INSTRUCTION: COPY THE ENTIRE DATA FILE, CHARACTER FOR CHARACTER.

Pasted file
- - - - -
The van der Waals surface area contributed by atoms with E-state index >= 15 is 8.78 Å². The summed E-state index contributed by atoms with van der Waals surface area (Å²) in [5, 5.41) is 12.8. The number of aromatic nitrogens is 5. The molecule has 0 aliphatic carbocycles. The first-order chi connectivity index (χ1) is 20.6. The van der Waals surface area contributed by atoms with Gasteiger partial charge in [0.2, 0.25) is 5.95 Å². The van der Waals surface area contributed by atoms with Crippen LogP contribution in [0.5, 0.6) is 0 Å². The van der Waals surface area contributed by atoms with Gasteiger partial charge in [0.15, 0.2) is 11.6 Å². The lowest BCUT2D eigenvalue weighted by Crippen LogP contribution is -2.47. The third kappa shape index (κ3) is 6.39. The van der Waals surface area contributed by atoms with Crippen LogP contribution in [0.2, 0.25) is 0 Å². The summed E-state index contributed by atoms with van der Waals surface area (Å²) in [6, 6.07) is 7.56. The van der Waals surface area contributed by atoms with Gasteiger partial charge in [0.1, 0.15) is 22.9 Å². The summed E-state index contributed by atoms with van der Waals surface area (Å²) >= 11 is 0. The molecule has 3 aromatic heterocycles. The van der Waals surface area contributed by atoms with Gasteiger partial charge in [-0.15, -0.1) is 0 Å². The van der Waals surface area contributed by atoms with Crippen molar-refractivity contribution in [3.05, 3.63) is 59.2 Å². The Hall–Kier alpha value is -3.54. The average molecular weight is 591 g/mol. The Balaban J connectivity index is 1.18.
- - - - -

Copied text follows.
The van der Waals surface area contributed by atoms with E-state index >= 15 is 8.78 Å². The summed E-state index contributed by atoms with van der Waals surface area (Å²) in [5, 5.41) is 12.8. The number of aromatic nitrogens is 5. The molecule has 0 aliphatic carbocycles. The first-order chi connectivity index (χ1) is 20.6. The van der Waals surface area contributed by atoms with Gasteiger partial charge in [0.2, 0.25) is 5.95 Å². The van der Waals surface area contributed by atoms with Crippen LogP contribution in [0.5, 0.6) is 0 Å². The van der Waals surface area contributed by atoms with Gasteiger partial charge in [0.15, 0.2) is 11.6 Å². The lowest BCUT2D eigenvalue weighted by Crippen LogP contribution is -2.47. The third kappa shape index (κ3) is 6.39. The van der Waals surface area contributed by atoms with Crippen LogP contribution in [0.2, 0.25) is 0 Å². The summed E-state index contributed by atoms with van der Waals surface area (Å²) in [6, 6.07) is 7.56. The van der Waals surface area contributed by atoms with Gasteiger partial charge in [0.1, 0.15) is 22.9 Å². The summed E-state index contributed by atoms with van der Waals surface area (Å²) >= 11 is 0. The molecule has 3 aromatic heterocycles. The van der Waals surface area contributed by atoms with Gasteiger partial charge in [-0.15, -0.1) is 0 Å². The van der Waals surface area contributed by atoms with Crippen molar-refractivity contribution in [3.05, 3.63) is 59.2 Å². The Hall–Kier alpha value is -3.54. The average molecular weight is 591 g/mol. The Balaban J connectivity index is 1.18.